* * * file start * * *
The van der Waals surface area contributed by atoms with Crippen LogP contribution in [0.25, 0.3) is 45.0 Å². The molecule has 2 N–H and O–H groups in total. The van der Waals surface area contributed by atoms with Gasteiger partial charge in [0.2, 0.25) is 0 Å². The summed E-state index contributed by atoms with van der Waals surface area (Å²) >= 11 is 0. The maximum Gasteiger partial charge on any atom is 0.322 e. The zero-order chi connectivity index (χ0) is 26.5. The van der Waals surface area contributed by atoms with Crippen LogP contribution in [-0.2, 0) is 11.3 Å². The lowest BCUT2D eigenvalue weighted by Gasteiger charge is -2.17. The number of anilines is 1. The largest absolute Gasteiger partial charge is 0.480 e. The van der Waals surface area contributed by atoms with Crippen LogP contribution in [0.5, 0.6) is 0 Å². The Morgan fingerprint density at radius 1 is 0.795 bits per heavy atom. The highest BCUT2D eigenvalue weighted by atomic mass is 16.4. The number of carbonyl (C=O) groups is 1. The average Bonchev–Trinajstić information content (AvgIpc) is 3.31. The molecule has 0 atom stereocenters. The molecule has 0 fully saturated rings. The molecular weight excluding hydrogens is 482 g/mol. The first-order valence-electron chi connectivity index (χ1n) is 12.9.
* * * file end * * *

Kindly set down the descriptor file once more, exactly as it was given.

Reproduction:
The van der Waals surface area contributed by atoms with Crippen LogP contribution in [0.25, 0.3) is 45.0 Å². The molecule has 2 N–H and O–H groups in total. The van der Waals surface area contributed by atoms with Gasteiger partial charge in [0.2, 0.25) is 0 Å². The summed E-state index contributed by atoms with van der Waals surface area (Å²) >= 11 is 0. The maximum Gasteiger partial charge on any atom is 0.322 e. The zero-order chi connectivity index (χ0) is 26.5. The van der Waals surface area contributed by atoms with Crippen LogP contribution in [-0.2, 0) is 11.3 Å². The lowest BCUT2D eigenvalue weighted by Gasteiger charge is -2.17. The number of anilines is 1. The largest absolute Gasteiger partial charge is 0.480 e. The van der Waals surface area contributed by atoms with Crippen LogP contribution in [0.5, 0.6) is 0 Å². The Morgan fingerprint density at radius 1 is 0.795 bits per heavy atom. The highest BCUT2D eigenvalue weighted by atomic mass is 16.4. The number of carbonyl (C=O) groups is 1. The average Bonchev–Trinajstić information content (AvgIpc) is 3.31. The molecule has 0 atom stereocenters. The molecule has 0 fully saturated rings. The molecular weight excluding hydrogens is 482 g/mol. The first-order valence-electron chi connectivity index (χ1n) is 12.9.